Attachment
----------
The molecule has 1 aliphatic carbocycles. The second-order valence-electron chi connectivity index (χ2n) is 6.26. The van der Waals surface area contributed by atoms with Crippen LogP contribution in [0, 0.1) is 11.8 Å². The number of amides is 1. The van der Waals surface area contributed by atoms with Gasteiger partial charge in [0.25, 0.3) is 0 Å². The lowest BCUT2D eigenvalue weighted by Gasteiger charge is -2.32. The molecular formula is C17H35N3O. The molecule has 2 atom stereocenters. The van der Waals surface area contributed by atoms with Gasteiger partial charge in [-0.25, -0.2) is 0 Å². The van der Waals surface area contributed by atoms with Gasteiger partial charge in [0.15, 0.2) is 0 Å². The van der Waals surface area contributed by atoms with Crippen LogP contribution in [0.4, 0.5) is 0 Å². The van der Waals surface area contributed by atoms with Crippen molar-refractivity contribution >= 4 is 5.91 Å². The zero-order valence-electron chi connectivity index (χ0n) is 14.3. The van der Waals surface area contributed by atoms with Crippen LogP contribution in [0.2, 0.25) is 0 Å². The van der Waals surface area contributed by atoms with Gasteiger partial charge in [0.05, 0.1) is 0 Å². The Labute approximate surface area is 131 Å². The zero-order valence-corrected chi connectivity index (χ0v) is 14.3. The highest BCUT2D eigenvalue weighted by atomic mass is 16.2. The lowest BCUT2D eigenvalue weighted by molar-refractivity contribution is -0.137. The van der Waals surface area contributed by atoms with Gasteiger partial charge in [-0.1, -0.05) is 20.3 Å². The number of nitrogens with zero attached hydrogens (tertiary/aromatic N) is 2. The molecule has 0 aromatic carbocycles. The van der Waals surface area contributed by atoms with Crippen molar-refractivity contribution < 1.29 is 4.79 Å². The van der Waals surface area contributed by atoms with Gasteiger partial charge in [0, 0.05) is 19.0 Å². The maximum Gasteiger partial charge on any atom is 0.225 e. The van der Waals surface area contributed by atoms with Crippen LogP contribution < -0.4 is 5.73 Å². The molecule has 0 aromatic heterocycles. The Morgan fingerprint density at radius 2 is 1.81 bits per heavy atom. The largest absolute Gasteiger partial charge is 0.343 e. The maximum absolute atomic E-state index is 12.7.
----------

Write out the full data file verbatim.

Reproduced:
The molecule has 1 aliphatic carbocycles. The second-order valence-electron chi connectivity index (χ2n) is 6.26. The van der Waals surface area contributed by atoms with Crippen LogP contribution in [0, 0.1) is 11.8 Å². The number of amides is 1. The van der Waals surface area contributed by atoms with Gasteiger partial charge in [0.25, 0.3) is 0 Å². The lowest BCUT2D eigenvalue weighted by Gasteiger charge is -2.32. The molecular formula is C17H35N3O. The molecule has 2 atom stereocenters. The van der Waals surface area contributed by atoms with Gasteiger partial charge in [-0.25, -0.2) is 0 Å². The van der Waals surface area contributed by atoms with Gasteiger partial charge in [0.15, 0.2) is 0 Å². The van der Waals surface area contributed by atoms with Crippen LogP contribution in [0.4, 0.5) is 0 Å². The van der Waals surface area contributed by atoms with Crippen molar-refractivity contribution >= 4 is 5.91 Å². The zero-order valence-electron chi connectivity index (χ0n) is 14.3. The van der Waals surface area contributed by atoms with Crippen LogP contribution in [0.2, 0.25) is 0 Å². The van der Waals surface area contributed by atoms with Gasteiger partial charge in [0.05, 0.1) is 0 Å². The Labute approximate surface area is 131 Å². The zero-order valence-corrected chi connectivity index (χ0v) is 14.3. The highest BCUT2D eigenvalue weighted by atomic mass is 16.2. The lowest BCUT2D eigenvalue weighted by molar-refractivity contribution is -0.137. The van der Waals surface area contributed by atoms with Gasteiger partial charge in [-0.1, -0.05) is 20.3 Å². The number of nitrogens with zero attached hydrogens (tertiary/aromatic N) is 2. The molecule has 0 aromatic carbocycles. The van der Waals surface area contributed by atoms with Crippen molar-refractivity contribution < 1.29 is 4.79 Å². The van der Waals surface area contributed by atoms with Gasteiger partial charge in [0, 0.05) is 19.0 Å². The maximum Gasteiger partial charge on any atom is 0.225 e. The van der Waals surface area contributed by atoms with Crippen LogP contribution < -0.4 is 5.73 Å². The molecule has 0 aromatic heterocycles. The Morgan fingerprint density at radius 2 is 1.81 bits per heavy atom. The largest absolute Gasteiger partial charge is 0.343 e. The maximum absolute atomic E-state index is 12.7.